In 1971, Hays T. Watkins, Jr. was tapped as president of the Chesapeake & Ohio. An excellent railroader with strong leadership skills, Watkins believed all three railroads needed a unique corporate moniker in which to describe their affiliation. It was similar to a concept the Louisville & Nashville, Seaboard Coast Line, West Point Route, and Clinchfield conceived at around the same time when they began painting "Family Lines System" on each railroad's equipment (the difference being that "Family Lines" was a marketing affiliation only). Watkins' team came up with the term "Chessie System," a name not new to the C&O. During the depths of the Great Depression the railroad was looking for ways to boost its sagging passenger business; folks were continuing to struggle during this economic downturn and automobiles were further hurting the industry's rail travel sector. Lionel Probert, the company's publication relations officer at the time, noticed in a newspaper ad a cuddly sleeping kitten and tracked down the artist, Guido Grenewald, who lived in Vienna, Austria.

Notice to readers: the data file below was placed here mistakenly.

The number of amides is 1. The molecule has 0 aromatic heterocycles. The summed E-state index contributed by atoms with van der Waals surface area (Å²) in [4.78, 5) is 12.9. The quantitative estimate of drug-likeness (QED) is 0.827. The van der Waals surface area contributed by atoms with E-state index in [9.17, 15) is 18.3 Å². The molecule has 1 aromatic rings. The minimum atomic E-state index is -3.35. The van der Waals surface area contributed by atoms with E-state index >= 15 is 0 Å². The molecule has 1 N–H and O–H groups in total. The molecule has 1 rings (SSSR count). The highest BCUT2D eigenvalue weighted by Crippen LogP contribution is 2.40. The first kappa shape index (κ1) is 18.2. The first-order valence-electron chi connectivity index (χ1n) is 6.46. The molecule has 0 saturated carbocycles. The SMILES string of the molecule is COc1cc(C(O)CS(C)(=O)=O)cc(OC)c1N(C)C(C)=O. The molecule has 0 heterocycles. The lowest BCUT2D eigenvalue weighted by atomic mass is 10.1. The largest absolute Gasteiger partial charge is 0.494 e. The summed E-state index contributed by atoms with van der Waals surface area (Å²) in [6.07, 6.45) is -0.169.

His piece was tailored towards animal kindness but Probert saw it as a chance to promote the railroad's new air-conditioned sleeping cars and revitalize sagging patronage. According to Thomas Dixon, Jr.'s, "Chesapeake & Ohio Railway: A Concise History And Fact Book," he purchased Grenewald's work for $5 and added the slogan, "Sleep Like A Kitten And Wake Up Fresh As A Daisy In Air-Conditioned Comfort." They named the kitten, Chessie, after the railroad and the first advertisement appeared in Fortune Magazine's September, 1933 issue. It was an immediate public sensation, which not only propelled ticket sales but also merchandising. Chessie has been argued as the greatest marketing idea ever conceived by a railroad and is most commonly remembered in scenes with the simple slogan, "Sleep Like A Kitten." As rail travel waned in the postwar period, Chessie gradually disappeared from C&O's advertising and by the late 1960s had largely been forgotten by the public.